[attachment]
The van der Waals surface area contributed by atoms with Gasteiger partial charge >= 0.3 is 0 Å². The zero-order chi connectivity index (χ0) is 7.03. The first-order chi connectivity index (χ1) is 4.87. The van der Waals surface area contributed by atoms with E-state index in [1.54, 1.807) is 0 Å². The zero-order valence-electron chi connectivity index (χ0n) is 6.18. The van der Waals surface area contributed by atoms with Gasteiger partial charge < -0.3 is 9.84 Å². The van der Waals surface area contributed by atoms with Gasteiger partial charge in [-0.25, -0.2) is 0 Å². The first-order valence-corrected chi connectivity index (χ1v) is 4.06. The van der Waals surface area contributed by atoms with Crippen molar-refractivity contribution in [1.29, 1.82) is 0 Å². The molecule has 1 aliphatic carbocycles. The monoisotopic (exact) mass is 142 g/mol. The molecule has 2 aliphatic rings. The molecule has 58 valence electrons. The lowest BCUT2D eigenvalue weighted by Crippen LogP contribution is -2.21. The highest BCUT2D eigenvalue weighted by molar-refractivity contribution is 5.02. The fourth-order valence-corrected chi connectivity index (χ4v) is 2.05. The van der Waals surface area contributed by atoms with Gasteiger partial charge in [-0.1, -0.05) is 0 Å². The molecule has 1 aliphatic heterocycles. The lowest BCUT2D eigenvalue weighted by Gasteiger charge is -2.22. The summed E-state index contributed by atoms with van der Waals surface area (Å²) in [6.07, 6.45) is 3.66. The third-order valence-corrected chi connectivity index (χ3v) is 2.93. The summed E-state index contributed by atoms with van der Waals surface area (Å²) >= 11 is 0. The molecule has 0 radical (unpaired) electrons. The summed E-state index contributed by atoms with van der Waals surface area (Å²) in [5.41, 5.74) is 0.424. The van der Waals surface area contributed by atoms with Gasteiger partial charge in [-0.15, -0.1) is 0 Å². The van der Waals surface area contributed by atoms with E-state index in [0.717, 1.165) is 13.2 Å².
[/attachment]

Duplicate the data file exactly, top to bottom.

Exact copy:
The van der Waals surface area contributed by atoms with Gasteiger partial charge >= 0.3 is 0 Å². The zero-order chi connectivity index (χ0) is 7.03. The first-order chi connectivity index (χ1) is 4.87. The van der Waals surface area contributed by atoms with E-state index in [1.54, 1.807) is 0 Å². The zero-order valence-electron chi connectivity index (χ0n) is 6.18. The van der Waals surface area contributed by atoms with Gasteiger partial charge < -0.3 is 9.84 Å². The van der Waals surface area contributed by atoms with Gasteiger partial charge in [-0.25, -0.2) is 0 Å². The first-order valence-corrected chi connectivity index (χ1v) is 4.06. The van der Waals surface area contributed by atoms with Crippen molar-refractivity contribution in [1.29, 1.82) is 0 Å². The molecule has 1 aliphatic carbocycles. The monoisotopic (exact) mass is 142 g/mol. The molecule has 2 aliphatic rings. The molecule has 58 valence electrons. The lowest BCUT2D eigenvalue weighted by Crippen LogP contribution is -2.21. The highest BCUT2D eigenvalue weighted by molar-refractivity contribution is 5.02. The fourth-order valence-corrected chi connectivity index (χ4v) is 2.05. The van der Waals surface area contributed by atoms with Gasteiger partial charge in [-0.1, -0.05) is 0 Å². The molecule has 1 aliphatic heterocycles. The lowest BCUT2D eigenvalue weighted by Gasteiger charge is -2.22. The summed E-state index contributed by atoms with van der Waals surface area (Å²) in [6.07, 6.45) is 3.66. The third-order valence-corrected chi connectivity index (χ3v) is 2.93. The summed E-state index contributed by atoms with van der Waals surface area (Å²) >= 11 is 0. The molecule has 0 radical (unpaired) electrons. The summed E-state index contributed by atoms with van der Waals surface area (Å²) in [5.41, 5.74) is 0.424. The van der Waals surface area contributed by atoms with Gasteiger partial charge in [-0.15, -0.1) is 0 Å². The van der Waals surface area contributed by atoms with E-state index in [0.717, 1.165) is 13.2 Å².